John Brewster, the band’s guitarist, has singled out I Ain’t The One as a “tipping point” in the band’s evolution since it helped them find their sound. The story goes that The Angels were struggling financially and on the cusp of calling it a day when Brewster wrote this song. He’d just flown from Sydney to Adelaide to ask his old man for a loan and was sitting in his car after receiving a flat no when I Ain’t The One popped into his head, in its entirety. “I showed it to the boys in the band and everyone went nuts,” he recalled during an interview. “They went ‘We found our sound’… We put I Ain’t The One in the set and I Ain’t The One changed it. Suddenly people came forward and they stood in front of the band and they started rocking out, and we realised we had something going on.” The crowd’s reaction to I Ain’t The One encouraged The Angels to write more songs “that just grabbed people” (eg. Straight Jacket, Take A Long Line and Shadow Boxer).

#2 Take A Long Line (1978)

Axl Rose: “One of the main reasons this band [Guns N’ Roses] got together was a song called Take A Long Line.”

Take A Long Line was the second single release from The Angels’ astonishingly good second record Face To Face, which remained in the albums chart for a whopping 79 weeks! In a 2018 interview, John Brewster revealed many of Take A Long Line’s lyrics were inspired by characters his brother Rick – this song’s primary songwriter – had encountered on the streets around Kings Cross in Sydney. 

After hearing this album and seeing the band perform live at the legendary Bondi Lifesaver club, David Bowie invited The Angels to support him on his first Australian tour (1978). “Bowie was so giving……he insisted we be called ‘special guests’ rather than the support act,” Neeson recalled during a 2007 interview. “He said we could have his lights and did we want to borrow his guitars? He showed how to treat a support band.”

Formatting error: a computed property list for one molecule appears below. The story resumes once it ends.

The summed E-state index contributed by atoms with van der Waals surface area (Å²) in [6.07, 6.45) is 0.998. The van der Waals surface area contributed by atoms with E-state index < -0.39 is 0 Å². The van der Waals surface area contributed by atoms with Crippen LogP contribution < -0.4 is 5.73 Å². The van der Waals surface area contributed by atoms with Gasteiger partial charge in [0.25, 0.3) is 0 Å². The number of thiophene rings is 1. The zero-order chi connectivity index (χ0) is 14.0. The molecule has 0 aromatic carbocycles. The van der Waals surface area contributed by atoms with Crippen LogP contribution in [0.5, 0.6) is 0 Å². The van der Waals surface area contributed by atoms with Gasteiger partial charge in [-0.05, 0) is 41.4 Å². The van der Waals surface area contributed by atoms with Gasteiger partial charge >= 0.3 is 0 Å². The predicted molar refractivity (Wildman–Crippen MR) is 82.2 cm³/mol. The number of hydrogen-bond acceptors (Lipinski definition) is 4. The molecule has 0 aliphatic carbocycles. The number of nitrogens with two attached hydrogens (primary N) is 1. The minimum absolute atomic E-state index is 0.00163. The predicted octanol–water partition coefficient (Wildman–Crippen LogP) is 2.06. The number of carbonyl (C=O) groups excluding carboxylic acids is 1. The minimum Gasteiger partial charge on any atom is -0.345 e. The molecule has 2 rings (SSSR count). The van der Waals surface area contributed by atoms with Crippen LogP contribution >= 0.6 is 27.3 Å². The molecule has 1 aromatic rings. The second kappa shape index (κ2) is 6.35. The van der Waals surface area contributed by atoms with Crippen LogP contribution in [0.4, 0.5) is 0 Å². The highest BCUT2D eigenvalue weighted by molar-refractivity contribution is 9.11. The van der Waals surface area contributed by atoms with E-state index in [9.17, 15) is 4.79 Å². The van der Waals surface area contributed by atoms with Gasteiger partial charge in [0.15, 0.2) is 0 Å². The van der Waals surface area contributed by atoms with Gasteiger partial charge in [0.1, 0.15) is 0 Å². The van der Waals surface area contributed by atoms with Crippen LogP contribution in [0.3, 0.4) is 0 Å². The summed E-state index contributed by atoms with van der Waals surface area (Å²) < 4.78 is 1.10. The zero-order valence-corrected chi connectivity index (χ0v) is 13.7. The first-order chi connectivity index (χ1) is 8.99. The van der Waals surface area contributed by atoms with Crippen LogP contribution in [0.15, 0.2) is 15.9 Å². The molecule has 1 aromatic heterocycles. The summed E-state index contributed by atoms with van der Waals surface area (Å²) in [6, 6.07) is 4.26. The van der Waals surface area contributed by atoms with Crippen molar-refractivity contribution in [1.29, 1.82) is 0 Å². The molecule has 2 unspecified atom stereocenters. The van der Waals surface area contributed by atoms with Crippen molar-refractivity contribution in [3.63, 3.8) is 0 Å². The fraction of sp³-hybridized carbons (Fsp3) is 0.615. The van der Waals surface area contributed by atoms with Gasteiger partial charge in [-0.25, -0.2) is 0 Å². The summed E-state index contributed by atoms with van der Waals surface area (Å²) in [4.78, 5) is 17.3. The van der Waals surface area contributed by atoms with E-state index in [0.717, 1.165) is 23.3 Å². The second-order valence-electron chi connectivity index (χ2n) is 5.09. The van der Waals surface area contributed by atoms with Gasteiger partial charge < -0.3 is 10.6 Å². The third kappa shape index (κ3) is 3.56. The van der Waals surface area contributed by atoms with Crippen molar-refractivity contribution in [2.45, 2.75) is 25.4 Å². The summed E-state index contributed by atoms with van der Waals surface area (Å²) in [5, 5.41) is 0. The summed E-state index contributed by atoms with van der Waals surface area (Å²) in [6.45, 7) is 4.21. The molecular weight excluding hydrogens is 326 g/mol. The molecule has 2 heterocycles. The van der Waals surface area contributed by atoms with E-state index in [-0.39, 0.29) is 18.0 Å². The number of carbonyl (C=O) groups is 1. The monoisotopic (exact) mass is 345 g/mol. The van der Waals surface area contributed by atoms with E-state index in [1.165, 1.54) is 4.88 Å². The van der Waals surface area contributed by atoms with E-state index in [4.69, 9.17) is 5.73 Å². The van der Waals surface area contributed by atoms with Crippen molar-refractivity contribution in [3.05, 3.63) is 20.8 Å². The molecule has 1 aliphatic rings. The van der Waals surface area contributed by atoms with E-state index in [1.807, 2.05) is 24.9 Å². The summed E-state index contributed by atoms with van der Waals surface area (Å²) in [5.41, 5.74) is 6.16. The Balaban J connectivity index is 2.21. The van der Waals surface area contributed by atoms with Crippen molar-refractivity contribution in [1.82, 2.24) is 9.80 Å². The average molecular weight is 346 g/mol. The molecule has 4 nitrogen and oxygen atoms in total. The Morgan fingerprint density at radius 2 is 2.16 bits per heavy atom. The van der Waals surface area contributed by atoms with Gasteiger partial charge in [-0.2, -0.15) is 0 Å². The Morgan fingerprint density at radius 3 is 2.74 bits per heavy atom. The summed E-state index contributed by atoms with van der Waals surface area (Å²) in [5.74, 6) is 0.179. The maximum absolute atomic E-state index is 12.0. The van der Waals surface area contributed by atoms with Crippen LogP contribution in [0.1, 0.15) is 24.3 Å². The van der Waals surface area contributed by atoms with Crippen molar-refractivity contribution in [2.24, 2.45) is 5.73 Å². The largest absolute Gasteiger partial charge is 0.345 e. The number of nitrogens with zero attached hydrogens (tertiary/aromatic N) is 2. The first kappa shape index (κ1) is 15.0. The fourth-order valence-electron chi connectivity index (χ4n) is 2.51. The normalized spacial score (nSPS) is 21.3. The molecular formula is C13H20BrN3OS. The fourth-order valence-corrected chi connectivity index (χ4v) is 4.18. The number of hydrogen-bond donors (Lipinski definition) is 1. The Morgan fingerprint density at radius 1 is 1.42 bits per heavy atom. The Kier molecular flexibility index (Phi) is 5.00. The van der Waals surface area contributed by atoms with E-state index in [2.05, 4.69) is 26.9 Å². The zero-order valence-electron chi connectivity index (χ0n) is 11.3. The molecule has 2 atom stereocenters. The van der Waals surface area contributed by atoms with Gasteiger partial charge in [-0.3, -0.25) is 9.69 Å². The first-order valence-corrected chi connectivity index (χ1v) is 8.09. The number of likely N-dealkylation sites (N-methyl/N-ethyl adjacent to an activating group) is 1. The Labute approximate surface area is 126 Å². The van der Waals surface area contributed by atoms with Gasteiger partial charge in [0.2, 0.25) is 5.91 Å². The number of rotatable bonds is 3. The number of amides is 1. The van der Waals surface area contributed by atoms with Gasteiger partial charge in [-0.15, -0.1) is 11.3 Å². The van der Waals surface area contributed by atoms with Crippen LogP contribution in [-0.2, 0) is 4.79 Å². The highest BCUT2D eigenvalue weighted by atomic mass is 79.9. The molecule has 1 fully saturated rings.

Did you know? Mick Ronson, Bowie’s guitarist, later covered Take A Long Line, which appears on 1994’s Heaven And Hull record.

#1 Am I Ever Gonna See Your Face Again (1976)

It’s extremely hard to believe, but The Angels’ debut single Am I Ever Gonna See Your Face Again, produced by Vanda & Young, was considered a failure at the time of release in 1976, when it stalled at #58 on the Kent Music Report singles chart.

Beginning its life as a slow, acoustic ballad, Doc Neeson penned this song’s lyrics after hearing a friend describe his grief following the death of his girlfriend in a motorcycle accident. 

“Am I ever gonna see your face again?”/ “NO WAY GET FUCKED, FUCK OFF!”

When a live version of Am I Ever… was released in 1988 – as the lead single from their Live Line double album, resplendent with the additional, audience-supplied expletive-laden chorus line – it fared much better, peaking at #11 on the singles chart. 

Ever wondered about the origin story behind this song’s now-legendary audience participation responding to Doc’s titular question? Apparently a touring blue light disco DJ made a habit of turning down the volume and encouraging teen revellers to let off some steam through a series of f-bombs, news travelled fast on the bush telegraph and soon every crowd the band played in front of knew exactly what to do come the chorus.

Check out Dune Rats’ rendition of Am I Ever Gonna See Your Face Again for triple j’s Like A Version, featuring The Angels’ own guitar bros, Rick and John, supplying additional guitar alongside many other guests/mates the Dunies’ brought along: 

Did you know? After similarities between The Angels’ signature song and a Status Quo B-side, Lonely Night – main melody plus some lyrics (“I never thought I’d see or hear you again”) – were noted, the two bands reached an agreement in lieu of a lawsuit to ensure Status Quo received royalties from Am I Ever Gonna See Your Face Again.